- February Nymex futures down 3.3 cents to $1.893/MMBtu; March down 3.4 cents to $1.870
- Euro data “again only favored a glancing blow of colder air across the Midwest and Northeast Feb. 5-7”: NatGasWeather
- “Daily national average temperatures in January to date have averaged 4-plus degrees (Fahrenheit) above the 10-year average and also nearly 3 degrees higher than last year,” says RBN’s Nasta
- Waha prices fall as Northern Natural maintenance seen impacting Permian flows
Mild winter temperatures continued their relentless assault on natural gas futures prices Friday as a lack of impressive cold into early February gave bears the initiative; the February Nymex contract slid 3.3 cents to settle at $1.893/MMBtu. March settled at $1.870, down 3.4 cents.
Afternoon data from the European model Friday advertised “better demand” moving into February, reversing demand losses advertised in the model’s previous overnight run, according to NatGasWeather. But the overall weather picture remained far from bullish.
The European data “again only favored a glancing blow of colder air across the Midwest and Northeast Feb. 5-7,” the forecaster said. “Demand is still better those days than the rather bearish pattern before then,” but it would take a “much colder” shift to be considered bullish.
As for what prices do coming out of the weekend break, “it’s possible the weather data is too mild and adds demand, but to end bearish weather headwinds, the Feb. 5-10 period will need to look more intimidating” than it did in Friday’s model runs, NatGasWeather said.
Earlier in the winter, the weather had the potential to become a “bullish wildcard” for an oversupplied market, but with the end of the peak heating demand season fast approaching, the weather so far has proved “dramatically bearish,” according to RBN Energy LLC analyst Sheetal Nasta.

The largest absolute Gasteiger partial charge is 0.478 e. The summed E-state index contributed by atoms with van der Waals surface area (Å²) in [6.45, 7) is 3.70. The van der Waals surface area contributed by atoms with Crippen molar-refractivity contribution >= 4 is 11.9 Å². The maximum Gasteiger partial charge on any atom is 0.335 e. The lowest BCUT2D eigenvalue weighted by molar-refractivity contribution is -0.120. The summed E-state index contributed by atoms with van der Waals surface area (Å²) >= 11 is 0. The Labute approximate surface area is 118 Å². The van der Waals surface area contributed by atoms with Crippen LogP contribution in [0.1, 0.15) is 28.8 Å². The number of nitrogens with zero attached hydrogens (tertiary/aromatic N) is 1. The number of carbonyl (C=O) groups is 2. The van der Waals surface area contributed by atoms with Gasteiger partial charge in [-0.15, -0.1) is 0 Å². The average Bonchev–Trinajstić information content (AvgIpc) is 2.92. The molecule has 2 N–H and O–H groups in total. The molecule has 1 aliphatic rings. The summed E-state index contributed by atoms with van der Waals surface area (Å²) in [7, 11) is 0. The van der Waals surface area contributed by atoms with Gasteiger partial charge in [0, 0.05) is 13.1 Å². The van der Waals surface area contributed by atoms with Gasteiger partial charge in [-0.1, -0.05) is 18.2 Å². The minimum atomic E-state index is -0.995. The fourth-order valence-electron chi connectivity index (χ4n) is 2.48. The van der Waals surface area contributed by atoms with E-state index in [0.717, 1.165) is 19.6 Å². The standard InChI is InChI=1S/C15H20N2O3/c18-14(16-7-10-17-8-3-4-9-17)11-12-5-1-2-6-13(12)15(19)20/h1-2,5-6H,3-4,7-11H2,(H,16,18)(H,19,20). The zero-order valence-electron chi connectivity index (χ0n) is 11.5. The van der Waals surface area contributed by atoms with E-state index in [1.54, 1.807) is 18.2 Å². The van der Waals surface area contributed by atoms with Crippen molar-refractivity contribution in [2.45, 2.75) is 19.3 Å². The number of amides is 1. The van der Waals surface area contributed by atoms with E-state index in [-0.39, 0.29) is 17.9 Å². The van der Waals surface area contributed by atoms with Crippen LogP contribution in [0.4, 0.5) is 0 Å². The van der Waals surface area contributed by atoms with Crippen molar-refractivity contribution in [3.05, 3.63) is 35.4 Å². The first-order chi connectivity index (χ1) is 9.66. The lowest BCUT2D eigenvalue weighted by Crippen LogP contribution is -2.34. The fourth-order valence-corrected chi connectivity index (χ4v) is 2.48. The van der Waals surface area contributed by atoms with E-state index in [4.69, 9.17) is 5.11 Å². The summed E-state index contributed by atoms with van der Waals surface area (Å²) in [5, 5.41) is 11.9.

“Daily national average temperatures in January to date have averaged 4-plus degrees (Fahrenheit) above the 10-year average and also nearly 3 degrees higher than last year,” Nasta wrote in a recent blog post. “As such, U.S. gas consumption has been exceptionally weak in January so far.”
RBN’s supply/demand modeling showed Lower 48 residential/commercial demand averaging 45.7 Bcf/d through the first 22 days of January, down nearly 7 Bcf/d year/year. That also marks the lowest demand level during that same 22-day period going back to at least 2010, according to the firm.
“Total U.S. consumption, in turn, has averaged about 100 Bcf/d in January to date, about 3.5 Bcf/d lower than in the same period last year and 2.3 Bcf/d lower than the five-year average,” Nasta said.
To make matters worse for bulls, time is running out on winter, according to the analyst.
The weather picture through early February “leaves little to no room for cold weather to ease oversupply conditions,” Nasta said. “Absolute temperatures typically begin a seasonal rise starting around mid-February, and as seasonal temperatures rise, their influence on heating demand diminishes, meaning it would take more extreme cold-weather anomalies by late February and March in order to move the needle on demand and storage.
“Plus, once temperatures rise enough for freeze-offs to abate, production volumes are likely to bounce back to pre-winter levels and even possibly see more upside beyond that.”
Looking at the latest Energy Information Administration (EIA) storage report, the agency reported a 92 Bcf withdrawal for the week ended Jan. 17, well shy of the five-year average withdrawal of 194 Bcf. However, after adjusting for weather the print pointed to continued undersupply in the market, according to Tudor, Pickering, Holt & Co. (TPH).